Supreme Court Upholds Indiana Law Against Discarding Aborted Children’s Body Parts as Infectious Waste

Supreme Court Upholds Indiana Law Against Discarding Aborted Children’s Body Parts as Infectious Waste BY IVAN PENTCHOUKOV for The Epoch Times

The Supreme Court on May 28 upheld an Indiana law which prohibited abortion providers from discarding aborted children’s bodies and body parts together with used needles and lab animal carcasses.

The nation’s top court overturned a decision by the Seventh Circuit Court of Appeals which ruled that the Indiana law was irrational and unconstitutional.

Supreme Court Justice Clarence Thomas, writing on behalf of the majority, said that the circuit court’s “decision was manifestly inconsistent with our precedent.”

“I would have thought it could go without saying that nothing in the Constitution or any decision of this Court prevents a State from requiring abortion facilities to provide for the respectful treatment of human remains,” Thomas wrote in an opinion (pdf).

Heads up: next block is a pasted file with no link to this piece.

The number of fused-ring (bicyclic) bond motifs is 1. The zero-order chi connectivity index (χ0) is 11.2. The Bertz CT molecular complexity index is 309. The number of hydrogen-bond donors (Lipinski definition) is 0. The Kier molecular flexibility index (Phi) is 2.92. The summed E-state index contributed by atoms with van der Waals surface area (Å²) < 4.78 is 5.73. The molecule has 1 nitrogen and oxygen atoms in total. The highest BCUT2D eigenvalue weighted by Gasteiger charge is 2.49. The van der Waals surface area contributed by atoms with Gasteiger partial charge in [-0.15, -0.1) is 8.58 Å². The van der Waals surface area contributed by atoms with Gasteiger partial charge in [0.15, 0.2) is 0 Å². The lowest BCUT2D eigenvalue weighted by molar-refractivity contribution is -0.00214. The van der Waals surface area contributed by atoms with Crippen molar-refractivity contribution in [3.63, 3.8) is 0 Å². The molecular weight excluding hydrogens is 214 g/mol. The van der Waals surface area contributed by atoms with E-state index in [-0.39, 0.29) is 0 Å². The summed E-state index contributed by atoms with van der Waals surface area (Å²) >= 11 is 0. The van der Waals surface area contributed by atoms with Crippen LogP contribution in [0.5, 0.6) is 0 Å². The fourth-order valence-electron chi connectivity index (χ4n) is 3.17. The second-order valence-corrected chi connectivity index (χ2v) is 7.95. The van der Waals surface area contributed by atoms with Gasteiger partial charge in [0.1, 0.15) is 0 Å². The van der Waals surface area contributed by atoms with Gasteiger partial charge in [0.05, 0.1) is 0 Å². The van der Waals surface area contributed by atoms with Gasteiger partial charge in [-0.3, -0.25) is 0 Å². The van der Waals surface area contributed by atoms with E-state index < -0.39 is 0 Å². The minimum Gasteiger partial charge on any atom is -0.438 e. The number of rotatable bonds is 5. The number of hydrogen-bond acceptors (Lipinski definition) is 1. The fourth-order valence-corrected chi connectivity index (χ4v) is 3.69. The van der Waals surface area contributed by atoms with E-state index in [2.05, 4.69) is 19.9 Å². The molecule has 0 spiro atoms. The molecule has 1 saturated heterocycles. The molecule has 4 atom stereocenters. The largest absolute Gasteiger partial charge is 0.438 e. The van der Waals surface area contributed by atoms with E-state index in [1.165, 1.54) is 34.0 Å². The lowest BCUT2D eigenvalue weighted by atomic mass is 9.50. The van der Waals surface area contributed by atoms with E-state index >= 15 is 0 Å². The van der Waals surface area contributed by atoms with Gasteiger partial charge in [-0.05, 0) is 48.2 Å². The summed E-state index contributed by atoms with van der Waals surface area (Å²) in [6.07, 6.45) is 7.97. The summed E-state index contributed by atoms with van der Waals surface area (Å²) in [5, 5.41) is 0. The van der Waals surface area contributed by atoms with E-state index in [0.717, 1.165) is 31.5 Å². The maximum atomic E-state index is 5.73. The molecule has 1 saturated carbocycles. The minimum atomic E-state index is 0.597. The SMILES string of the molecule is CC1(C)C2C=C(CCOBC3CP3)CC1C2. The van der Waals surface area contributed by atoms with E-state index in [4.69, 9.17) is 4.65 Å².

The Seventh Circuit Court of appeals ruled that Indiana’s interest in the “humane and dignified disposal of human remains” was not legitimate. The Supreme Court rejected that argument, citing a precedent.

The Indiana Department of Health and others sued Planned Parenthood’s local affiliate and other parties for incinerating aborted children’s body parts together with surgical byproducts, used needles, and lab animal carcasses, arguing that the abortion provider ran afoul of the state’s law requiring for dignified disposal of human remains.

In the same ruling, the Supreme Court denied a request to rule on a decision by the Seventh Court of Appeals to strike down an Indiana law. The law prohibited abortions in cases when the mother made the decision to abort her child solely on the basis of the child’s gender or disability.

“Only the Seventh Circuit has thus far addressed this kind of law,” the opinion stated. “We follow our ordinary practice of denying petitions insofar as they raise legal issues that have not been considered by additional Courts of Appeals.”

Continue Reading / The Epoch Times>>>

Sharing is caring!